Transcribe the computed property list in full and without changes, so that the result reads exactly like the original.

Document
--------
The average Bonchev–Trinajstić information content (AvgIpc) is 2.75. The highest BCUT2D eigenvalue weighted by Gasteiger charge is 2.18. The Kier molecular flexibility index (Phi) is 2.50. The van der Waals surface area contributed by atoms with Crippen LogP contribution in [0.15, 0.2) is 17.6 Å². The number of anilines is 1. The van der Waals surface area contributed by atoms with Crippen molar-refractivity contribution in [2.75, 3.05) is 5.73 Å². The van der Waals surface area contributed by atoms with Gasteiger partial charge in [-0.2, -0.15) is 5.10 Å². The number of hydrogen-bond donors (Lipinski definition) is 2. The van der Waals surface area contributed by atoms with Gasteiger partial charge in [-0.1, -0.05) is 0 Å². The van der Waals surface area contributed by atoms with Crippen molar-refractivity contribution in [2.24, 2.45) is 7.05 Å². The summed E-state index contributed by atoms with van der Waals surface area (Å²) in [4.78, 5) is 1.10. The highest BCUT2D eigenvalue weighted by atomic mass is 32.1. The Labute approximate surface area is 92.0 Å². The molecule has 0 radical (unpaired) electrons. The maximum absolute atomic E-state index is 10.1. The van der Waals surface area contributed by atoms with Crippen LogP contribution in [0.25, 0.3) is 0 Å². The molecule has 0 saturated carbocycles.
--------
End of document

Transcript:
The average Bonchev–Trinajstić information content (AvgIpc) is 2.75. The highest BCUT2D eigenvalue weighted by Gasteiger charge is 2.18. The Kier molecular flexibility index (Phi) is 2.50. The van der Waals surface area contributed by atoms with Crippen LogP contribution in [0.15, 0.2) is 17.6 Å². The number of anilines is 1. The van der Waals surface area contributed by atoms with Crippen molar-refractivity contribution in [2.75, 3.05) is 5.73 Å². The van der Waals surface area contributed by atoms with Gasteiger partial charge in [-0.2, -0.15) is 5.10 Å². The number of hydrogen-bond donors (Lipinski definition) is 2. The van der Waals surface area contributed by atoms with Gasteiger partial charge in [-0.1, -0.05) is 0 Å². The van der Waals surface area contributed by atoms with Crippen molar-refractivity contribution in [2.24, 2.45) is 7.05 Å². The summed E-state index contributed by atoms with van der Waals surface area (Å²) in [4.78, 5) is 1.10. The highest BCUT2D eigenvalue weighted by atomic mass is 32.1. The Labute approximate surface area is 92.0 Å². The molecule has 0 radical (unpaired) electrons. The maximum absolute atomic E-state index is 10.1. The van der Waals surface area contributed by atoms with Crippen LogP contribution in [0.25, 0.3) is 0 Å². The molecule has 0 saturated carbocycles.